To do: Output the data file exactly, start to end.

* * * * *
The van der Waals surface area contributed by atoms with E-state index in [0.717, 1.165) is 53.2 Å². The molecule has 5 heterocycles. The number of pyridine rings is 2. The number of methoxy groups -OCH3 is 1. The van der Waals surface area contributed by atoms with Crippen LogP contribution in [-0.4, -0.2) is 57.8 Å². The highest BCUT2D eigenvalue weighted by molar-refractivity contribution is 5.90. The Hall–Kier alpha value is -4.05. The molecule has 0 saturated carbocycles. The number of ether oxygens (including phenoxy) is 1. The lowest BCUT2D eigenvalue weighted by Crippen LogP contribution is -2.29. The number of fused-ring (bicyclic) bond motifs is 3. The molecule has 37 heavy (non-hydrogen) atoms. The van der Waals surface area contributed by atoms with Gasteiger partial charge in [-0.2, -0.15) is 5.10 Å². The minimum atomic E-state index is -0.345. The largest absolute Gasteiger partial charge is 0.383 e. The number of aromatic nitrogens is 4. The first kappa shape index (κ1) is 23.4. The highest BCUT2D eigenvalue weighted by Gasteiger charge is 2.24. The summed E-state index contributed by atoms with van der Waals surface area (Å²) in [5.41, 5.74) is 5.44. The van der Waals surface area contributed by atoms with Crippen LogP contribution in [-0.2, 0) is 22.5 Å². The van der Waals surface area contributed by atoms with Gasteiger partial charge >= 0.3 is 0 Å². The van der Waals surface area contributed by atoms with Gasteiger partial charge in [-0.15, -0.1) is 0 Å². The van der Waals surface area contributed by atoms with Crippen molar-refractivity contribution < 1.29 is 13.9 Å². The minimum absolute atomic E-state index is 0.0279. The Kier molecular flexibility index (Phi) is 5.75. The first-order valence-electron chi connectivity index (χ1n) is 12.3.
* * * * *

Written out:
The van der Waals surface area contributed by atoms with E-state index in [0.717, 1.165) is 53.2 Å². The molecule has 5 heterocycles. The number of pyridine rings is 2. The number of methoxy groups -OCH3 is 1. The van der Waals surface area contributed by atoms with Crippen LogP contribution in [-0.4, -0.2) is 57.8 Å². The highest BCUT2D eigenvalue weighted by molar-refractivity contribution is 5.90. The Hall–Kier alpha value is -4.05. The molecule has 0 saturated carbocycles. The number of ether oxygens (including phenoxy) is 1. The lowest BCUT2D eigenvalue weighted by Crippen LogP contribution is -2.29. The number of fused-ring (bicyclic) bond motifs is 3. The molecule has 37 heavy (non-hydrogen) atoms. The van der Waals surface area contributed by atoms with Gasteiger partial charge in [-0.2, -0.15) is 5.10 Å². The minimum atomic E-state index is -0.345. The largest absolute Gasteiger partial charge is 0.383 e. The number of aromatic nitrogens is 4. The first kappa shape index (κ1) is 23.4. The highest BCUT2D eigenvalue weighted by Gasteiger charge is 2.24. The summed E-state index contributed by atoms with van der Waals surface area (Å²) in [5.41, 5.74) is 5.44. The van der Waals surface area contributed by atoms with Crippen LogP contribution in [-0.2, 0) is 22.5 Å². The van der Waals surface area contributed by atoms with Gasteiger partial charge >= 0.3 is 0 Å². The van der Waals surface area contributed by atoms with Gasteiger partial charge in [-0.15, -0.1) is 0 Å². The van der Waals surface area contributed by atoms with Crippen molar-refractivity contribution < 1.29 is 13.9 Å². The minimum absolute atomic E-state index is 0.0279. The Kier molecular flexibility index (Phi) is 5.75. The first-order valence-electron chi connectivity index (χ1n) is 12.3.